This is Real Life Sale
 
 

Special Offers see all

Enter to WIN a $100 Credit

Subscribe to PowellsBooks.news
for a chance to win.
Privacy Policy

Visit our stores


    Recently Viewed clear list


    Original Essays | March 11, 2015

    Mark Adams: IMG All Signs Point to Atlantis



    When I tell people I've spent the last three years working on a book about Atlantis, they usually have two questions. The first almost always goes... Continue »
    1. $19.57 Sale Hardcover add to wish list

    spacer

On Order

$24.75
New Hardcover
Currently out of stock.
Add to Wishlist
available for shipping or prepaid pickup only
Qty Store Section
- Local Warehouse World History- Canada

This title in other editions

Spilsbury's coast :pioneer years in the wet West

by

Spilsbury's coast :pioneer years in the wet West Cover

 

 

Excerpt

CONTENTS

1. Red's Sea Diner

2. The Governor

3. Savary Island

4. Wild Animals and Wilder People

5. Swallow Hard If You Feel Something Hairy

6. Engineer from Fourth Reader

7. Voice from the Sky

8. A Radio Expert is Born

9. Five Hundred a Month

10. I Take to the Water

11. The Radio Boat

12. The Cannon that Flew over Lund

13. A Stormy Honeymoon

14. Living Aboard

15. Spilsbury & Hepburn Ltd.

16. Pearl Harbour Panic

17. War Work

18. Robert B. Gayer

19. I Discover the West Coast

20. We Take to the Air

INTRODUCTION

DURING THE FIFTIES when I was a boy growing up in my dad's logging camp on Nelson Island I used to think nothing we did quite counted. I owned a bit of a reputation around camp for the way I could skip across a slimy boomstick, but when I looked in the grade one reader my correspondence course provided, which I did almost monthly, the boys and girls there walked on sidewalks. All mention of boomsticks was carefully avoided. I could run the camp tender home from Garden Bay when the men got too drunk to do it themselves, but Dick and Jane could run elevators in apartment buildings, something I was sure I could never manage. Their fathers worked in offices, not under broke-down logging trucks.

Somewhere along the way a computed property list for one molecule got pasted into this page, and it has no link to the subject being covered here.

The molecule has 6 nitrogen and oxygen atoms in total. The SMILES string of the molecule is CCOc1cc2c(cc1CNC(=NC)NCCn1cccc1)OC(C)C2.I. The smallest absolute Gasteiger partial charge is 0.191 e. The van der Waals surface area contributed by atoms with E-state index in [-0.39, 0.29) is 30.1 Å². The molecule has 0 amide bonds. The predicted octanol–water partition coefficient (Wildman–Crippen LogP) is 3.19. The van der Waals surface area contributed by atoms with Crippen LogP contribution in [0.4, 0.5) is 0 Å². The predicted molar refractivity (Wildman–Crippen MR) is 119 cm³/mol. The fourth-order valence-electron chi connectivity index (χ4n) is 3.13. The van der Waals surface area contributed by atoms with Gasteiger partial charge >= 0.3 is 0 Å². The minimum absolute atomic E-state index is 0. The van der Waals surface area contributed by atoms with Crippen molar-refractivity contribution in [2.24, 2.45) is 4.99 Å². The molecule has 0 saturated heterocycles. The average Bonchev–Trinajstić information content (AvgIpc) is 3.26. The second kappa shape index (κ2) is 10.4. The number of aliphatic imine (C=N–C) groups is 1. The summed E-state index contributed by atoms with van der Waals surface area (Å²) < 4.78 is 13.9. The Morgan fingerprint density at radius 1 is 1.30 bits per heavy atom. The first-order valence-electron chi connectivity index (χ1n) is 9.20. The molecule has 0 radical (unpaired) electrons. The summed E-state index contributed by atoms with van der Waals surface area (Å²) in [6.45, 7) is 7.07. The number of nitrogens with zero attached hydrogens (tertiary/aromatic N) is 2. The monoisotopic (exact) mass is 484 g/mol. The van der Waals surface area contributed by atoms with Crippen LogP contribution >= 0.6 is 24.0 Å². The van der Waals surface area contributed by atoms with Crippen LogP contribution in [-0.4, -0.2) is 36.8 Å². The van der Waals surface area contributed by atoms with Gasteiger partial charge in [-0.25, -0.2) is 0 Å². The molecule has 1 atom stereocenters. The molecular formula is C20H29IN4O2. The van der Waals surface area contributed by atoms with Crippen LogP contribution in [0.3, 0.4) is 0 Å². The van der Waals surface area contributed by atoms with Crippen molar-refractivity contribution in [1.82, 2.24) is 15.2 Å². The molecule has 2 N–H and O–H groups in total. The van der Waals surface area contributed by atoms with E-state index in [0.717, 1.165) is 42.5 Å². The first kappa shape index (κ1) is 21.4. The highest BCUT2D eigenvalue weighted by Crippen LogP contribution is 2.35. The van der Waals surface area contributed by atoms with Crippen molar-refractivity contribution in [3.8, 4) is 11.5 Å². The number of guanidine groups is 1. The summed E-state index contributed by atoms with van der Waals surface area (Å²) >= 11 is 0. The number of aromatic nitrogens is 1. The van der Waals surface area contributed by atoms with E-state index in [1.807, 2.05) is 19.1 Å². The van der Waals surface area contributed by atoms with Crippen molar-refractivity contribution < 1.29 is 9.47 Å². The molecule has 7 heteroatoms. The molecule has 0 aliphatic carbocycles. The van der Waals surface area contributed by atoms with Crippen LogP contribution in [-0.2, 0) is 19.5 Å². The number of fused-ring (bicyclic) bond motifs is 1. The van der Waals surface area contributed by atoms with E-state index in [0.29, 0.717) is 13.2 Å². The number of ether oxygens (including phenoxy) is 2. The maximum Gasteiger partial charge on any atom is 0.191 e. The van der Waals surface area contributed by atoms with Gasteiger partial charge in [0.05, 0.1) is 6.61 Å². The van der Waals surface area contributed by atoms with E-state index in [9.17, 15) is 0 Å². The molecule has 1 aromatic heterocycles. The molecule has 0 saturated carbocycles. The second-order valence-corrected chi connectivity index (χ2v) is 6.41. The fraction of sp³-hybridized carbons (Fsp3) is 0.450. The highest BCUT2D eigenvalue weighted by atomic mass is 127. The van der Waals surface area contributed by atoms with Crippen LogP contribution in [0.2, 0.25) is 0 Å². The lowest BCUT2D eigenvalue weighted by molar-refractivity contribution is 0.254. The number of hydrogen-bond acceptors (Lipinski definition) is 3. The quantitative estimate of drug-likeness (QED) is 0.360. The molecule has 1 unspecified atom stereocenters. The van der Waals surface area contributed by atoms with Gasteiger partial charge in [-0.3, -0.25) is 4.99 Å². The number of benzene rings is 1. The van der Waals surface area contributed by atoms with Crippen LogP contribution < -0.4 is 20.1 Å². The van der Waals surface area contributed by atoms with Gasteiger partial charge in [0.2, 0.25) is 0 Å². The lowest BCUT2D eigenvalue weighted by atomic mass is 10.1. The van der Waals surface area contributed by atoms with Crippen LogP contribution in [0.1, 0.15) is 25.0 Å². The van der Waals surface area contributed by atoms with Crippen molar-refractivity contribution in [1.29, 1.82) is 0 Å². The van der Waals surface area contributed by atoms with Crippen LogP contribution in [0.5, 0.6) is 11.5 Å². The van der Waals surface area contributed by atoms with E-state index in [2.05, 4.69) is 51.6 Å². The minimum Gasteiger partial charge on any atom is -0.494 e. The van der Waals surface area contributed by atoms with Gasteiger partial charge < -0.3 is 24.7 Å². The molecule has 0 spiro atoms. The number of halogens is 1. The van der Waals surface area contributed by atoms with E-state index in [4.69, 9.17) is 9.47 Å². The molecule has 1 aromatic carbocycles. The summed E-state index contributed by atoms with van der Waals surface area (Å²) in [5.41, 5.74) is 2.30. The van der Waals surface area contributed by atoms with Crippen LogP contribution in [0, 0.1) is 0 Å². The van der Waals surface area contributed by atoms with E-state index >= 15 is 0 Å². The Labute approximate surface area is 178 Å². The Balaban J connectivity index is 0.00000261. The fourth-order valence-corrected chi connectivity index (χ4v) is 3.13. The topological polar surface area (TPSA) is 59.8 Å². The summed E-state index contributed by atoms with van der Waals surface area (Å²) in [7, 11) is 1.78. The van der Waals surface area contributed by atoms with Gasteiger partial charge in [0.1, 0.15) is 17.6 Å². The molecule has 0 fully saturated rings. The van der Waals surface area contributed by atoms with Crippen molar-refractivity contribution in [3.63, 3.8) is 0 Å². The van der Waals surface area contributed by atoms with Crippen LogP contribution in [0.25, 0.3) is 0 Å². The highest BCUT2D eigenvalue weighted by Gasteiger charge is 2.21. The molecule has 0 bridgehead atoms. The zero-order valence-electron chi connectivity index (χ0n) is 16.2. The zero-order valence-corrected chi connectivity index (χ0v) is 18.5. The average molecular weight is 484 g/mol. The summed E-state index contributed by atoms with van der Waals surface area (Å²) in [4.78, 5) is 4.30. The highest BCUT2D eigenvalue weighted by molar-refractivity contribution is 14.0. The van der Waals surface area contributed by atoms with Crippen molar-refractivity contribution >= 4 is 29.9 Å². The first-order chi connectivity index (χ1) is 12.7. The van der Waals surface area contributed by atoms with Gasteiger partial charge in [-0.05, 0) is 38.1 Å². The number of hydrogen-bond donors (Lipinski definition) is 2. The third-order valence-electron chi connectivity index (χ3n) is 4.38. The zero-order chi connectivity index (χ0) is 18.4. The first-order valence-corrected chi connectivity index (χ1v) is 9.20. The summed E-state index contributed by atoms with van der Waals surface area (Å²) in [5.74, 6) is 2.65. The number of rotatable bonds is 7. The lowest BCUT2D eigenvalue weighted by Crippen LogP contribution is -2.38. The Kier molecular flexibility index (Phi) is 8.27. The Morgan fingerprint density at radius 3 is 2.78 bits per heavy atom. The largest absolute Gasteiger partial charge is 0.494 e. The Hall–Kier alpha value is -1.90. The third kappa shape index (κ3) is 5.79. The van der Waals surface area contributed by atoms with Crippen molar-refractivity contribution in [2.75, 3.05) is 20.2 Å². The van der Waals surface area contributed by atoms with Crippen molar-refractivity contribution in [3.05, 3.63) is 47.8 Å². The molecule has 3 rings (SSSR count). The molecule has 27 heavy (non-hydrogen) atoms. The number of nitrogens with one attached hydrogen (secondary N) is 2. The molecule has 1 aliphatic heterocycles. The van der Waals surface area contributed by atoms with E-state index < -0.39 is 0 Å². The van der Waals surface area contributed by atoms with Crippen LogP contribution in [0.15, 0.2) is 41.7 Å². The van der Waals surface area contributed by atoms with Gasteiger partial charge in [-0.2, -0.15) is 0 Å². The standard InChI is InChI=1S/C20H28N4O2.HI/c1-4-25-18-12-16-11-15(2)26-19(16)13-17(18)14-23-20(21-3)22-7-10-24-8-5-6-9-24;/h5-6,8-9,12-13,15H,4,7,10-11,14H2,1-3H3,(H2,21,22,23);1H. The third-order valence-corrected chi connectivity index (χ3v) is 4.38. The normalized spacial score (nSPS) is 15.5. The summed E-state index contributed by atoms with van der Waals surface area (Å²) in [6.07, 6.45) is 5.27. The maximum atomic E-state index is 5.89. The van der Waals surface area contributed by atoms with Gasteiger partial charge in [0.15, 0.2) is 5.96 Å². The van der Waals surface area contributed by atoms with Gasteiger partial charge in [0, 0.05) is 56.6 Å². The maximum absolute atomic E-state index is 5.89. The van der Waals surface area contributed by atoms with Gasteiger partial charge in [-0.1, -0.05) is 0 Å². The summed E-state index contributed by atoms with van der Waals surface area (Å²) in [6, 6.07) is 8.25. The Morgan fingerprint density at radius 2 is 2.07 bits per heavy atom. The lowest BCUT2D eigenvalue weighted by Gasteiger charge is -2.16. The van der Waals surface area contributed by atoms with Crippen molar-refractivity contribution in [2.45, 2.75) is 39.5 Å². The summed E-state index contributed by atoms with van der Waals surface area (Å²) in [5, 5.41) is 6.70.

Nothing was for us. The weather forecasts, on those rare occasions when our radio worked, always talked about "the lower mainland" and "the Kootenay region," never Green's Bay. We had weather in Green's Bay too, and a lot more of it out in Agamemnon Channel sometimes, but the world just sniggered at the thought of it, apparently.

Everything came from somewhere else. Even things that were specially ours, like Caterpillar tractors or ball bearings, came from places like Peoria Illinois or Kalamazoo Michigan. Those were the real places. The boys there would no doubt make short work of me. I seemed to be lost in a nonplace inhabited by shadows, and I felt it deep inside.

There were only a couple of things that didn't fit the pattern. One was Easthope motors. They were made by people around the coast. Pete Dubois' uncle was married to one of the Easthope's sisters. But they were still from Vancouver, and Vancouver was the City, closer to Peoria than Pender Harbour.

More amazing was the Spilsbury and Tindall radiophone. We didn't actually have one of these in camp, but all the bigger fishboats did, and all the tugs and government boats. You'd see them in wheelhouses, jutting out from the wall, the sender and receiver separate, like two cases of Pacific milk. They had very fancy meters on them, banks of silver switches and dials, and wrinkle paint like binoculars. They looked as real and big-time as anything from Kalamazoo. Radio-telephones were even more impressive than ball bearings because they were more scientific and amazing. Yet they were made by a guy who lived up by Powell River, on a little island just like ours. He even had a boat, so I was told, and came around to the camps like Pappy's store boat. He'd never come into our camp, but a lot of the men knew him.

This filled me with wonder. If one guy around here could get onto the Kalamazoo level, it was at least possible. We weren't trapped here in limbo, just kind of bogged down, like the D8 the time they tried to drive across the cranberry bog at Goose Lake. Perhaps the reality we lived was not quite so counterfeit as I had come to think, if things like the S & T radiophone could come out of it. Spilsbury and Tindall became a very important symbol in my juvenile cosmos.